Credit card interest rates leveling off and penalties decline under new law
May 18, 2011
Despite warnings that credit card rates would balloon after recent federal credit card legislation, a new study has found that interest rates on bank credit card balances are leveling off and most fees for late payments and the like are declining.
The report from the Pew Charitable Trusts Safe Credit Cards Project found that interest rates for purchases on credit cards issued by banks remained unchanged, ranging from 12.99 to 20.99 percent, based on a customer's credit history. Rates charged by credit unions increased somewhat but remain between 9.99 percent and 17 percent.
Charges for late payments have dropped from a median of $39 two years ago to $25 to $35 for the 300 different consumer credit cards offered in March 2010 and January 2011. Late fees, however, were just as common.
Changes required by law
The Credit Card Accountability Responsibility and Disclosure Act was signed into law in May 2009 and limited how much credit card companies can charge for late fees. It also banned most interest-rate increases in the first year that you apply for credit and get a card. Credit card companies can't charge first-time offenders more than $25 for paying the bill late, and the maximum rate for additional late payments within six months was capped at $35.
The study examined credit cards offered by the nation's 12 largest banks and 12 largest credit unions. Combined, those institutions manage 90 percent of the market, including low rate credit cards.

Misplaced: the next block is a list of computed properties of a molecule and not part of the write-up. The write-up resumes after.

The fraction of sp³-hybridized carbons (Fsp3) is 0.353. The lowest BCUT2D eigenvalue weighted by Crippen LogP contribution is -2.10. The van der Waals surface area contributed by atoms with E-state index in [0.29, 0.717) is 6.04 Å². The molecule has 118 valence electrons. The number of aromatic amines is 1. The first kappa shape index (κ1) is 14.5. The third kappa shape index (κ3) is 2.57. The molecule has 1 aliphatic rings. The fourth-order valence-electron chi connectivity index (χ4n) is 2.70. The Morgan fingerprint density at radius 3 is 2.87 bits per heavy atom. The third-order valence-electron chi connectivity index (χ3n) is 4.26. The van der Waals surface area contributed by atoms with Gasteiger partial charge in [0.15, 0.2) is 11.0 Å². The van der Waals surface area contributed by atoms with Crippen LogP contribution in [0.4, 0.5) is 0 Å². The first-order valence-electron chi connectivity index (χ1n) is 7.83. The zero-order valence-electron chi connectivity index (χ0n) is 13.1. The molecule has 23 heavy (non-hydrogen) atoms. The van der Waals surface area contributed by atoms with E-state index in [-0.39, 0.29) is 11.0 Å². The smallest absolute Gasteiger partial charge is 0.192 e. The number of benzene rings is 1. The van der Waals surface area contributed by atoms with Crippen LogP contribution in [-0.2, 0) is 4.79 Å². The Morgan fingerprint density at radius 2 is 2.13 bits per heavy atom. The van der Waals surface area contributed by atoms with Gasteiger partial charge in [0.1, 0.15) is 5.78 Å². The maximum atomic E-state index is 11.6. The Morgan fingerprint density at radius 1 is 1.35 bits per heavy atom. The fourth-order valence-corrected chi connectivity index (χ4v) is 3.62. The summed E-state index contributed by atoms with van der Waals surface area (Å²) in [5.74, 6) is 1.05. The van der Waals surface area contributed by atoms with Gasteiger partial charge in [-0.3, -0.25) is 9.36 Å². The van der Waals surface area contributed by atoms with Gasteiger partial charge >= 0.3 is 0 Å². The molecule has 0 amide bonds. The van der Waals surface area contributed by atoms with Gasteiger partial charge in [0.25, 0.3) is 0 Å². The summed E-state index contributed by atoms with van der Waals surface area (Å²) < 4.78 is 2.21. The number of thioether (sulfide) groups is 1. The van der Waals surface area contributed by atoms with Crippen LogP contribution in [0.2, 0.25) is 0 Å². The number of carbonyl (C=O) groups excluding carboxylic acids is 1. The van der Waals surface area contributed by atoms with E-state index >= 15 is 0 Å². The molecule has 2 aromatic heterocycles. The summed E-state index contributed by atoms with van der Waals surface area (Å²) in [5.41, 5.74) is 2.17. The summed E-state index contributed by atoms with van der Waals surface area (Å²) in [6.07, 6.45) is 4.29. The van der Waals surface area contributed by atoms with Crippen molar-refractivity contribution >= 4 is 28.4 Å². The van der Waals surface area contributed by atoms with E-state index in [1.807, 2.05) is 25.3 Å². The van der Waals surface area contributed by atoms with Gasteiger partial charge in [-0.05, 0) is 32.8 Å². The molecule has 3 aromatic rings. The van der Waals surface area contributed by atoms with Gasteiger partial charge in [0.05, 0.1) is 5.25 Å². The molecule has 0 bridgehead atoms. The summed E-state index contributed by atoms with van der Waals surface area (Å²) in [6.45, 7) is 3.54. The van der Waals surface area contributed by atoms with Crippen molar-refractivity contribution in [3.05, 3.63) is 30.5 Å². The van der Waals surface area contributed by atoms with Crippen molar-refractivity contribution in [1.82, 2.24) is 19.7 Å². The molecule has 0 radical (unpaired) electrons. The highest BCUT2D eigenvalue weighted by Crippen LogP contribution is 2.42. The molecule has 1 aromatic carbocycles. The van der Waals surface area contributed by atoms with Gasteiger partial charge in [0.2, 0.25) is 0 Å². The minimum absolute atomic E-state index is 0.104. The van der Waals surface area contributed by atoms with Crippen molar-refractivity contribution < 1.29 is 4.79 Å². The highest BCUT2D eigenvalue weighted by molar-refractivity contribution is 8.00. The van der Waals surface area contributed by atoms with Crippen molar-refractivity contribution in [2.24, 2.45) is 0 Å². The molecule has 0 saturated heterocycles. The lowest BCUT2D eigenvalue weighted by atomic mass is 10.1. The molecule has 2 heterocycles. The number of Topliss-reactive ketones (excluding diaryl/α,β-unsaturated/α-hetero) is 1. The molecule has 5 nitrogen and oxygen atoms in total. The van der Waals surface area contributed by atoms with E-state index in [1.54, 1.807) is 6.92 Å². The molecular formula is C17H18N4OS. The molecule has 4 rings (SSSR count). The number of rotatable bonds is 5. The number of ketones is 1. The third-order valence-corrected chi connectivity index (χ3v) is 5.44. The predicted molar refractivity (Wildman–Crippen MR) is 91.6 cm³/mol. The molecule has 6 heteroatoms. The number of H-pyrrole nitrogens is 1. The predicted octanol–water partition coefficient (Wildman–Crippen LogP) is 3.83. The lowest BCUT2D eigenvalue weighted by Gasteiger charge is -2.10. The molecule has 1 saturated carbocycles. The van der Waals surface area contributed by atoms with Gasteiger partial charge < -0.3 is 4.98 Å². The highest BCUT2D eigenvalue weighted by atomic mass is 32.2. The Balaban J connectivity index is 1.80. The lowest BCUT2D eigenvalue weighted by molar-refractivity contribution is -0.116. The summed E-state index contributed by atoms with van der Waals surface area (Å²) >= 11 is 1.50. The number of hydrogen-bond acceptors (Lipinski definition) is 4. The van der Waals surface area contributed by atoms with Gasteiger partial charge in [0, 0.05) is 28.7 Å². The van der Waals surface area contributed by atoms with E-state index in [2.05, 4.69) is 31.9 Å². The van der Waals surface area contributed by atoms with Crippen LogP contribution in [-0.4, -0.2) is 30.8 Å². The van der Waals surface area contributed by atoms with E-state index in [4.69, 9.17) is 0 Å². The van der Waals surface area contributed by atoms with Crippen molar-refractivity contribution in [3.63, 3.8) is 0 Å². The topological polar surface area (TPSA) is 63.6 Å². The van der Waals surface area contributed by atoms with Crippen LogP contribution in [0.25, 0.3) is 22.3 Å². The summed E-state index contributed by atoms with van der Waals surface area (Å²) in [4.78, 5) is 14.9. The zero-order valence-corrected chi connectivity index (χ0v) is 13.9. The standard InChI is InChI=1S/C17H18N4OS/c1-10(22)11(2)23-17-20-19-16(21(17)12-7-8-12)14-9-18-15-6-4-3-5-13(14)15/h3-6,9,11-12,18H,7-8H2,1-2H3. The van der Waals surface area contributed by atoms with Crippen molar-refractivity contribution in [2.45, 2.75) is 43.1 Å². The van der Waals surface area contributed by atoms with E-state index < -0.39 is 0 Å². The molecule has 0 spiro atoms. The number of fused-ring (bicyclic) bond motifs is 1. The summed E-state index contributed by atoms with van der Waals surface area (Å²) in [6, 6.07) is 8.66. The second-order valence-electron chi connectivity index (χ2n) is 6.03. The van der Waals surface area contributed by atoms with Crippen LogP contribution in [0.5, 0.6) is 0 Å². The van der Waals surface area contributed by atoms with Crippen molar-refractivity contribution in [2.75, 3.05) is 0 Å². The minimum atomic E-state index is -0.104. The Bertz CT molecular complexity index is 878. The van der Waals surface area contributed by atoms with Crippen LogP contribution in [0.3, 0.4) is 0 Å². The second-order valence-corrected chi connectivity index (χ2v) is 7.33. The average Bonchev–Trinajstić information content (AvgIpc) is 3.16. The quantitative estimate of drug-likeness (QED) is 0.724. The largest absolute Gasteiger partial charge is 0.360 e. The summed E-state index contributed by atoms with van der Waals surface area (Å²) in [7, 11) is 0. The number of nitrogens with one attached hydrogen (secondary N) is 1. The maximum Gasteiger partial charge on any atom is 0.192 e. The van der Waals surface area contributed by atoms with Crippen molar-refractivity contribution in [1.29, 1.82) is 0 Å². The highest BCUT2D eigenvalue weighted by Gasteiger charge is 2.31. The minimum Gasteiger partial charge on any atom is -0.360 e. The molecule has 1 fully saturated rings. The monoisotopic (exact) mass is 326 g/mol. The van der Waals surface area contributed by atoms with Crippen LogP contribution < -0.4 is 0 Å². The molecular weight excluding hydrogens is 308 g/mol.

Other fees remain at previous levels
Among the other findings in the Pew report:
- Annual fees remained unchanged at $59 on average for a bank credit card.
- The percentage of bank credit cards charging an annual fee increased from 14 percent to 21 percent.
- Charges for cash advances, balance transfers and international charges changed only slightly.
According to the Associated Press, the Pew study failed to note that when you apply for credit cards you typically get a variable rate, which means that you will pay higher interest rates if the prime rate goes up.
In addition to the number of late payments remaining steady, the amount of revolving debt, including credit card debt, in the country increased to $1.9 trillion. According to Bloomberg News, that's the second increase in four months and a sign that people are starting to use their credit cards again.
Charge-offs show decline
Credit card companies are also seeing a sharp decline in the number of charge-offs, which are the loans they don't expect to collect. According to Moody's Investors Service, charge-offs in the U.S. will fall to a 20-year low by the end of next year.
While this could be a sign that credit card users are doing a better job of paying off their balances, the declining charge-off rate is more likely a reflection of these companies no longer extending credit to weak borrowers and focusing instead of those with higher credit scores and a more dependable record of paying their bills on time.
At its high point in the first quarter of 2010, the credit card companies' charge-off rate was 11 percent. By the first quarter of 2011, it had dropped to 7.5 percent, and is expected to reach 4 percent by the end of 2012, Moody's said.